Not Your Typical Paris-Brest

There was once a bicycle race in France that ran from Paris to the town of Brest and then back to Paris.  The cycling tourney was last held in 1951.  However, the pastry that was named in honor of the grueling trek, the Paris-Brest, still lives on.  

Good choice.

The backbone of the pastry of comprised of piped choux paste (think cream puff and eclair) in the shape of a wheel.  There are a few variations in piping.  This is how I choose to present the sweetness.

The filling is a praline cream.  The top is often sprinkled with sugared almonds.  

But as I'm in Vermont, not France, I take liberties.  Instead of praline cream, today I chose to use straight-up Nutella as my filling.

To top the precious pastry baubles, I cut out almond sable rounds and sprinkled those with Swedish sugar, creating a sweet chapeau for each little puff.  And as I was left with enough sable dough, I made delicious rounds of pure, buttery and almond cookie goodness to bring to friends.

Of course you can just make individual puffs or you can make your "tire" even larger.

Not Your Typical Paris Brest

For the choux

1/2 cup whole milk
1 cup water
1 tablespoon maple syrup
1/2 teaspoon salt
1 teaspoon vanilla bean paste
1 1/2 sticks butter
1 1/2 cups all purpose flour
6 eggs

In a large saucepan, combine the milk, water, maple syrup, salt, vanilla bean paste and the butter over medium heat, stirring until the butter melts and the liquid just begins to simmer.  Add the flour, all at once, and stir with a wooden spoon until the mixture becomes a very thick paste and pulls away from the sides of the saucepan.  Continue stirring for another minute.

Transfer the paste to the bowl of a stand mixer fitted with the paddle attachment.  Mix on medium speed for a few minutes to dissipate some of the heat.  Add the eggs, one at a time, beating well between each addition.  The final mixture should be a smooth, shiny, easily piped paste.

Transfer the choux paste to a large pastry bag fitted with a large plain pastry tip.  Line two sheet pans with parchment paper.  Draw 4" circles, upon the parchment and flip the parchment.  Make sure you can still see the circles through the parchment.  Pipe the choux paste in small dollops, about an inch in size, along the inside perimeter of the circle. Place the piped choux in the freezer, uncovered.

For the almond sable

8 ounces unsalted butter
3 ounces almond paste, broken into small pieces.
1/2 cup granulated sugar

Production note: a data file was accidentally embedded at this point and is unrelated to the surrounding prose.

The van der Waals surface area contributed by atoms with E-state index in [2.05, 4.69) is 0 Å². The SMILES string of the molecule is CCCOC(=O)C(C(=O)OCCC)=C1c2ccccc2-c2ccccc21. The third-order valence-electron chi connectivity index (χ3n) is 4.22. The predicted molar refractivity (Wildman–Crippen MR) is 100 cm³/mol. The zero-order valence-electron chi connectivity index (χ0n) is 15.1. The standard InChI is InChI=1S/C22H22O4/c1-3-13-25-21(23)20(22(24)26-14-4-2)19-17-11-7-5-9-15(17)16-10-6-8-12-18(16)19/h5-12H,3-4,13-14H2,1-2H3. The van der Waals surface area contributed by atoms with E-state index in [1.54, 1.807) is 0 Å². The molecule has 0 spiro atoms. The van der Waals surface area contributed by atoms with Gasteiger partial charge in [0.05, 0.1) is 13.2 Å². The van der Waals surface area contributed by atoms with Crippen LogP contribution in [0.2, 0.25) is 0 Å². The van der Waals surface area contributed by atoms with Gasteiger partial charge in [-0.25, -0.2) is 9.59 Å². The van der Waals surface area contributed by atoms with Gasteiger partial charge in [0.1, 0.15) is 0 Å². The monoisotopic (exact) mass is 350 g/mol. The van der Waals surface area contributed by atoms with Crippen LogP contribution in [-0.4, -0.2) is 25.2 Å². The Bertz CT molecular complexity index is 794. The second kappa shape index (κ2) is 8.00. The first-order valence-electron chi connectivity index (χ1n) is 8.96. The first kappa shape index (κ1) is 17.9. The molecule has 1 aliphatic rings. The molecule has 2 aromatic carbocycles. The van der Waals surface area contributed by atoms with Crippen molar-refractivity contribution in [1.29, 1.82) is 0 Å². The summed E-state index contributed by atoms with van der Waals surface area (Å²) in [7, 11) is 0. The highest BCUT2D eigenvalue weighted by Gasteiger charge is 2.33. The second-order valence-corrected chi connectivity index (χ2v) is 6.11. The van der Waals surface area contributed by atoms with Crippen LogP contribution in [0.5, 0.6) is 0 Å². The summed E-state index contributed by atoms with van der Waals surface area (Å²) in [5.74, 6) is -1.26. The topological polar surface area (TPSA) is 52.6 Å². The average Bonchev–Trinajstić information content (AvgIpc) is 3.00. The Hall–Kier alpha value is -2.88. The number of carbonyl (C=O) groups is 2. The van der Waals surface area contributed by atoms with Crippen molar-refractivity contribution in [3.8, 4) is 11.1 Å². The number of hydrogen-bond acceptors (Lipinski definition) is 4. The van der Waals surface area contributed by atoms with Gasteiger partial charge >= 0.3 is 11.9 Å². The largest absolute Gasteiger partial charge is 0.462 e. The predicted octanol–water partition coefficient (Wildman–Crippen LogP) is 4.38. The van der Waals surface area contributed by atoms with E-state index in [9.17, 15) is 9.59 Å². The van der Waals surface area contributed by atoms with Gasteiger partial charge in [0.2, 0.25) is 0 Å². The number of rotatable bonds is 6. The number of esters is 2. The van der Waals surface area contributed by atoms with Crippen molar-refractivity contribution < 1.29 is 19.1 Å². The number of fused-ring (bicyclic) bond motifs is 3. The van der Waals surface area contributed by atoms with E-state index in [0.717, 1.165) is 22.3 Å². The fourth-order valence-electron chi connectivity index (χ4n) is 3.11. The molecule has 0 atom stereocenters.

1 large egg
1 teaspoon vanilla bean paste
1 teaspoon almond extract
2 cups flour
1 teaspoon salt

1/2 cup Swedish sugar
1/2 cup whole milk

Preheat oven to 350º.

In the bowl of a stand mixer fitted with the paddle attachment, add the almond paste and sugar.  Mix on medium speed until the mixture is smooth.  Add the butter and continue mixing on high speed until light and fluffy.  

In a small bowl, whisk together the egg, vanilla bean paste and almond extract.  Scrape down the sides of the mixing bowl and add the egg mixture.  Mix until combined.  Add the flour and salt all at once and mix on low until the dough just comes together.

Transfer the dough to a large piece of plastic wrap and gently turn the dough over a few times to make sure that all of the flour is incorporated.  Wrap the dough well and refrigerate, at least 20 minutes.

Roll out the dough 1/8" thick and using a small round cookie cutter, cut inch round circles from the sable dough.

Remove the piped choux from the freezer and brush the tops with milk.  Place a round of sable on each round and brush the tops with milk and sprinkle with Swedish sugar.

Bake for 30 -40 minutes, turning the trays in the middle of the bake, or until the choux is puffed and deep golden brown.  Allow to cool completely.

To finish

1 1/2 cups Nutella
1/2 cup confectioner's sugar

Using a wooden skewer or chopstick, poke holes into each puff along the inside perimeter.  

Fill a pastry fitted with a medium sized plain tip with Nutella.  Gently place the tip inside the hole in the choux and fill with Nutella.  

Dust the tops with confectioner's sugar.

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